The textiles industry.

Fabricating the Body: Textiles and Human Health in Historical Perspective

6–7 April 2011

Pasold Research Fund Conference.

Supported by the Wellcome Trust, at the Centre for Medical History, University of Exeter

This conference brought together historians of textiles and clothing, and of health, with scholars of social, medical, cultural, and economic history to examine the rich connections between textiles, human health and welfare, environmental issues, and self expression (including ‘sunlight seekers’ and ‘body culture’ movements of the past 150 years).

The conference addressed four main themes:

  • Early modern and modern textiles manufacturing and the association of benign and malign influences in the growth of industry and the impact on the labour force, land and water use.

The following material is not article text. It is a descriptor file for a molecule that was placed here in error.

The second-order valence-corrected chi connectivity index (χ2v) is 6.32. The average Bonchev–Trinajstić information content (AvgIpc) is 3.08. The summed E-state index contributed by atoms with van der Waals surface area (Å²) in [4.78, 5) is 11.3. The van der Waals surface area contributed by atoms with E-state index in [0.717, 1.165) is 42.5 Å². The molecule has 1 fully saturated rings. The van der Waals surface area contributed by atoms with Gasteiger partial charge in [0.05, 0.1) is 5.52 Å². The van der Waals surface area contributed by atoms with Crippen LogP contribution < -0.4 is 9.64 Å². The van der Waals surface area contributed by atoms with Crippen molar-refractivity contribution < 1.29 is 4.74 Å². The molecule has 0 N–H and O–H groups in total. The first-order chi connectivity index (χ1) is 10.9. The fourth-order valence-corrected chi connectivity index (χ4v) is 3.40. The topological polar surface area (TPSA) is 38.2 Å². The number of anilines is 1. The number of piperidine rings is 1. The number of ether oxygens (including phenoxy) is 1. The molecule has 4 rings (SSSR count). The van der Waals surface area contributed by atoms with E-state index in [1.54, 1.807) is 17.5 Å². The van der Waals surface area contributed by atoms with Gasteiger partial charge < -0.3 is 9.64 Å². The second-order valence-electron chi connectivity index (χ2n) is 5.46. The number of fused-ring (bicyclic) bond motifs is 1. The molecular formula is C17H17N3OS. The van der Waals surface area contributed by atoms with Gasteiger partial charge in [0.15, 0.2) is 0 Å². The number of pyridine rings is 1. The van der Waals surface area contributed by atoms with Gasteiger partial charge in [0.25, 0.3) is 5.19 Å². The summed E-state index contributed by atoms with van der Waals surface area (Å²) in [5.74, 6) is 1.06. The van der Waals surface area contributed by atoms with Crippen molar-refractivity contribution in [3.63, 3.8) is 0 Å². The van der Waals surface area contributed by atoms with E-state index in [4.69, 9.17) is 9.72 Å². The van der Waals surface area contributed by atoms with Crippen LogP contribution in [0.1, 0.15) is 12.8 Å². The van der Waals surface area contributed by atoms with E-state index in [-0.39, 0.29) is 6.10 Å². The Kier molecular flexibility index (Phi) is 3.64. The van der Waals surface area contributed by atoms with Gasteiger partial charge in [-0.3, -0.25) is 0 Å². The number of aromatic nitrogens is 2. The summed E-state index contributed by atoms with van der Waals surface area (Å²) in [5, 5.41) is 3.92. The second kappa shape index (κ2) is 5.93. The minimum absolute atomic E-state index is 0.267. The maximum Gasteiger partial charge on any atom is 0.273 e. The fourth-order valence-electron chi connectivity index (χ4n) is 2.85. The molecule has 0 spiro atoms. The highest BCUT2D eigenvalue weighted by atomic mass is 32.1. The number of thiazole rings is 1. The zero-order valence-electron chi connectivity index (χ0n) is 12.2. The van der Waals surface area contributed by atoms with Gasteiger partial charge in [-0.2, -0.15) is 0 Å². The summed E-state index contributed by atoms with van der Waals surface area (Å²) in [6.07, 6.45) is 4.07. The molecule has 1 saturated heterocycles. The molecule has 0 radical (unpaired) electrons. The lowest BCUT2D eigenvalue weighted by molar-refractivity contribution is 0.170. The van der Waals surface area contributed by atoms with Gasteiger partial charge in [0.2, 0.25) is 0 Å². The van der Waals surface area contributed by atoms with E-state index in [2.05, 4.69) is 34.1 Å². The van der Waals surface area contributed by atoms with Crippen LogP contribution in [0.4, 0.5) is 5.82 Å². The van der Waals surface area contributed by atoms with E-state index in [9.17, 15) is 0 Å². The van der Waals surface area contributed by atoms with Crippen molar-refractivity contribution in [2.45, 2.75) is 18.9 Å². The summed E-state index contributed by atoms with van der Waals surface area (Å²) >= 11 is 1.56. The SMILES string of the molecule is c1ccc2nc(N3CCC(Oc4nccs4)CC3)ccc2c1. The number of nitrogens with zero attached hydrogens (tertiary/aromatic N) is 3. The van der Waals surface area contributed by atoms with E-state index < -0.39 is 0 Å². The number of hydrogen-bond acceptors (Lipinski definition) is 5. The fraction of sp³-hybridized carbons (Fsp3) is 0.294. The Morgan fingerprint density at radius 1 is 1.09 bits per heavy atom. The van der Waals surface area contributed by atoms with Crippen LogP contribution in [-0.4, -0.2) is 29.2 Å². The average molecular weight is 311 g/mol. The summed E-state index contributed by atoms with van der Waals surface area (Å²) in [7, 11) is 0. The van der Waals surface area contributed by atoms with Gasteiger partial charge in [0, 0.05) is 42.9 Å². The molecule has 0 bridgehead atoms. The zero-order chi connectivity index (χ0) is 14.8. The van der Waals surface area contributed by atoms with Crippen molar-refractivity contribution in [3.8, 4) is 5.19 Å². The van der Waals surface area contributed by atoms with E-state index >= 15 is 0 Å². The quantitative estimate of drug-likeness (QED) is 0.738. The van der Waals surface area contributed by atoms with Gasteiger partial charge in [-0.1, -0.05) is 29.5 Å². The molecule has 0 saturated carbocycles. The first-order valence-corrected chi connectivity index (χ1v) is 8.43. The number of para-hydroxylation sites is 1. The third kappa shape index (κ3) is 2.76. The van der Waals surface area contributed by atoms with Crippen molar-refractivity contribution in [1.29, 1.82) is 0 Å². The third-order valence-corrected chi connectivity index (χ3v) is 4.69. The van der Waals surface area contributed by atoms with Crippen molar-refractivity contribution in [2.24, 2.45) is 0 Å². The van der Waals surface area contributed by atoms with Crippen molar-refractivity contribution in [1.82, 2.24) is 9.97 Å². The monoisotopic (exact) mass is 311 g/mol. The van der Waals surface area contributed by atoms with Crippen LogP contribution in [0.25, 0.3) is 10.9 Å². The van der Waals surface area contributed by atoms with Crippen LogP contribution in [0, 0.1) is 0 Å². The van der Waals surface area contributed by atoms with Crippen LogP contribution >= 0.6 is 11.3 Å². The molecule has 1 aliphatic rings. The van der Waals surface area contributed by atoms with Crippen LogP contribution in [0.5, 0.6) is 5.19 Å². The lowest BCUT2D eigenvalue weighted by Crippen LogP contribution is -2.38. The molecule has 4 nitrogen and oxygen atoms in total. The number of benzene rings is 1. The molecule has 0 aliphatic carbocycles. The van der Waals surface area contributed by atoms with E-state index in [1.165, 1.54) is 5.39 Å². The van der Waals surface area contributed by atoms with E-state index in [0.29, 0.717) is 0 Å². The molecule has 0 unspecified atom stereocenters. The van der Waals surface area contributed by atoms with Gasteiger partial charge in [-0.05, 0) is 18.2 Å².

• The modern environmental costs of textiles production, from soil utilisation (and erosion) to the chemical manufacture of man-made fibres and the consequences of toxic minerals and chemicals for both workers and the wider community.
  • The animal world and the costs of textile and skin production: hunting, farming, and human-animal health concerns. The rise of a new politics of health around animal utilisation.
  • The textile sector in relation to future environmental degradation, bio-health and sustainability.

Conference materials

Conference programme

Conference poster